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London | Lot 138

1957 Porsche 356 A 1600 Speedster by Reutter

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£320,000 GBP | Sold

United Kingdom | London, United Kingdom

5 September 2018


Chassis No.
Gearbox No.
Documents
82967
13039
Proof of EC Taxes Paid
  • Half-century of single ownership by Woodstock Rock Festival producer Michael Lang
  • Only three owners from new
  • Retains its original and matching body panels
  • Recently emerged from an exacting three-year European restoration

Rock icon Janis Joplin’s plaintive lament ‘Mercedes Benz’ was released in 1970, and it struck a chord across the rest of the musical community; more than a few of her contemporaries heard Janis observe that all her friends drove Porsches, and ‘I must make amends!’ It was an image that attracted many in the entertainment industry, and some looked around and saw that the diminutive 356 offered just the exotic aura they wanted to project. Janis of course bought a 356 Cabriolet, which one of her roadies adorned with psychedelic artwork. It has become one of the most recognisable and adored automotive artefacts of that era.

Another of those who took note was East Coast music producer and concert promoter Michael Lang. Mr Lang began his career as the owner of a head shop in Coconut Grove, Florida. He staged the Miami Pop Festival in 1968 and a year later, moved to bucolic Woodstock, New York, where on a shoe-string budget he would co-create the landmark Woodstock Music and Art Festival. While putting Woodstock together and running his music production business, Mr. Lang drove a rented Porsche 912, but on a business trip to the San Francisco Bay area – a hotbed of rock music in the period – Lang found himself driving past a small used car lot in the Marin County community of Mill Valley.

There, offered for sale, was a little green 356 A 1600 Speedster (T1). Mr Lang knew exactly what it was, and for several years he had thought about finding one. For the then-princely sum of $3,500, he drove the Speedster away. In a recent conversation with the Research & Editorial department of RM Sotheby’s, Mr Lang tells us that the car had recorded about 30,000 miles with its original owner and was in fairly good condition despite a repaint from its original red and an interior change from beige to black vinyl. It seemed in good shape mechanically, so he drove it south to Los Angeles, loaded it on a transporter, and shipped it home to upstate New York.

It would remain in his care for 50 years, driven regularly in nice weather and put away in the winter. The Speedster, he relates, ‘was the most fun car to drive in the world. I loved its shape. It was perfect for back country roads, and it never gave me any trouble. It always started and ran well.’ He estimates that he put about 10,000–15,000 miles on the car before deciding to have it restored. However, the project languished in the restoration shop, sprayed in red primer, for several years. Finally, unhappy with the lack of progress, Mr Lang reclaimed it, and lacking the time to oversee another restoration attempt, decided to give it a new home.

Lang’s Speedster was an early 1957 T1 and left the factory on the 7th of February 1957, wearing 601 Signal Red. The supplied factory Kardex lists the interior as Beige leatherette, which also meant tan square-weave carpeting above black rubber floor mats. The fabric folding top, side-curtains, and tonneau cover would have been black. Under the downswept tail was a Type 616/1 engine that produced a modest 60 hp at 4,500 rpm. Its accompanying factory Certificate of Authenticity notes that this U.S.-specification Speedster was factory fitted with sealed-beam headlamps and a full set of chromed tubular bumper over-riders to protect the otherwise vulnerable nose and rear end sheet-metal.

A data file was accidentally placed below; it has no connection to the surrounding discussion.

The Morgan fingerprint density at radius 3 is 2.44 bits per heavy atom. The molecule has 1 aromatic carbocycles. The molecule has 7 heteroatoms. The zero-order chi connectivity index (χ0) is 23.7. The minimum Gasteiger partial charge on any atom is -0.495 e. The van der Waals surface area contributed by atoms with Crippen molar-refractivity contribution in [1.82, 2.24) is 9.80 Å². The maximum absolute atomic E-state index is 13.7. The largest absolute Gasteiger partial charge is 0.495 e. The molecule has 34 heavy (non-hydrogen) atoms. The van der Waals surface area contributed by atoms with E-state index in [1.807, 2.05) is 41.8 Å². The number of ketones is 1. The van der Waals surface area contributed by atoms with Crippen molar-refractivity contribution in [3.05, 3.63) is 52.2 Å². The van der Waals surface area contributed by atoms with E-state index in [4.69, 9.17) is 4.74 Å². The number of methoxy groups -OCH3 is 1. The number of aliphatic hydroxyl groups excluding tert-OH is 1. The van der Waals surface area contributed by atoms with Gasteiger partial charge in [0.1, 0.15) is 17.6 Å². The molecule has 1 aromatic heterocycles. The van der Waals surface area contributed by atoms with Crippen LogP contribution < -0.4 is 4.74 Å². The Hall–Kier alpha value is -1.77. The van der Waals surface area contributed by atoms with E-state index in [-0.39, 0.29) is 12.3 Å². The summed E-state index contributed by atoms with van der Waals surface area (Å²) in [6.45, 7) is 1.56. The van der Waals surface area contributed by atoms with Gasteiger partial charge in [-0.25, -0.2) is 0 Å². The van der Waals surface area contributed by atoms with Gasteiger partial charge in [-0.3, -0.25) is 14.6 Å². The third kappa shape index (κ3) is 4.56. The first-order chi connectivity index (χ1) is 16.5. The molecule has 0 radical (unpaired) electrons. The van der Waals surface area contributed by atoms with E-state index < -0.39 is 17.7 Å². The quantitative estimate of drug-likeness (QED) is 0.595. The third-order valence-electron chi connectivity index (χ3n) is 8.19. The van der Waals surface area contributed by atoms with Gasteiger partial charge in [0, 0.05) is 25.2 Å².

That low curb weight was a major part of the Speedster’s appeal; Speedsters were quickly recognized as a great platform for amateur racing and hill climbs in the U.S. and Europe. They were easy to prepare; drive to the track, unbolt the windscreen, pull off the hubcaps, pump up the tires, empty the front luggage bay, tape over all the lights and stick painted or taped numbers on the nose, tail and flanks. Rollbars were soon required, which meant that some Speedsters so-equipped could only be driven without their low-profile folding tops erected.

After 50 years of ownership, Mr Lang regretfully sold his Speedster, still in primer, to the consignor, a long-time friend and colleague in the music industry. In 2014, the car was shipped to Belgium for a complete restoration by Porsche specialist Technique Historique in Waterloo that consumed three full years. The consignor notes that all the body panels, including the doors, engine cover and front trunk lid, are original and retain their unique serial numbers. The engine case, while believed to be original, was apparently replaced early in the car’s life and carries a re-stamped number. The engine internals are believed to be original to this car. Although it is currently fitted with a pair of Weber down-draught carburettors for improved drivability, the original twin Zeniths are included. A new Sigla windscreen was installed to replace the cracked original.

Today, this beautiful Speedster may be among the best and most interesting in the world. The interior presents as new, and the deep, well-ventilated semi-competition bucket seats are very inviting. The underside and suspension are as equally well-finished to original standard as the upper surfaces and interior. It is supplied with a correct spare wheel and tire, jack and tool roll, and the original road wheels are also included.

No serious collection of early Porsches is complete without at least one example of this iconic sports car. Here is a wonderful example that will undoubtedly please the most discerning enthusiast.

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